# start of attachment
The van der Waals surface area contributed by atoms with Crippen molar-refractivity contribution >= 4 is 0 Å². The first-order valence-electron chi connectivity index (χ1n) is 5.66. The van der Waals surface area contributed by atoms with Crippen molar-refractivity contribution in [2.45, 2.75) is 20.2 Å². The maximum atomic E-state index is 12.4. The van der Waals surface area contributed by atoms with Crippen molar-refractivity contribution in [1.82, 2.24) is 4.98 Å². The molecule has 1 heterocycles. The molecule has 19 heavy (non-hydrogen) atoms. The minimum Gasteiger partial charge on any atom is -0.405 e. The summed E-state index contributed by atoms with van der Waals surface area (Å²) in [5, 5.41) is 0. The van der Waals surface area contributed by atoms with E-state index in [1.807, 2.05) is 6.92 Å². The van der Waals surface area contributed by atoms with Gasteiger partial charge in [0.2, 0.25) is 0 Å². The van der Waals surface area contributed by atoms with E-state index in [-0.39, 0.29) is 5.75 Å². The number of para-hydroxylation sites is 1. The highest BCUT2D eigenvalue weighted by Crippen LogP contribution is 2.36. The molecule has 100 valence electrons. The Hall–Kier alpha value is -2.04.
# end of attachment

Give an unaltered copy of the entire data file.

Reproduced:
The van der Waals surface area contributed by atoms with Crippen molar-refractivity contribution >= 4 is 0 Å². The first-order valence-electron chi connectivity index (χ1n) is 5.66. The van der Waals surface area contributed by atoms with Crippen molar-refractivity contribution in [2.45, 2.75) is 20.2 Å². The maximum atomic E-state index is 12.4. The van der Waals surface area contributed by atoms with Crippen molar-refractivity contribution in [1.82, 2.24) is 4.98 Å². The molecule has 1 heterocycles. The molecule has 19 heavy (non-hydrogen) atoms. The minimum Gasteiger partial charge on any atom is -0.405 e. The summed E-state index contributed by atoms with van der Waals surface area (Å²) in [5, 5.41) is 0. The van der Waals surface area contributed by atoms with E-state index in [1.807, 2.05) is 6.92 Å². The van der Waals surface area contributed by atoms with Gasteiger partial charge in [0.2, 0.25) is 0 Å². The van der Waals surface area contributed by atoms with E-state index in [-0.39, 0.29) is 5.75 Å². The number of para-hydroxylation sites is 1. The highest BCUT2D eigenvalue weighted by Crippen LogP contribution is 2.36. The molecule has 100 valence electrons. The Hall–Kier alpha value is -2.04.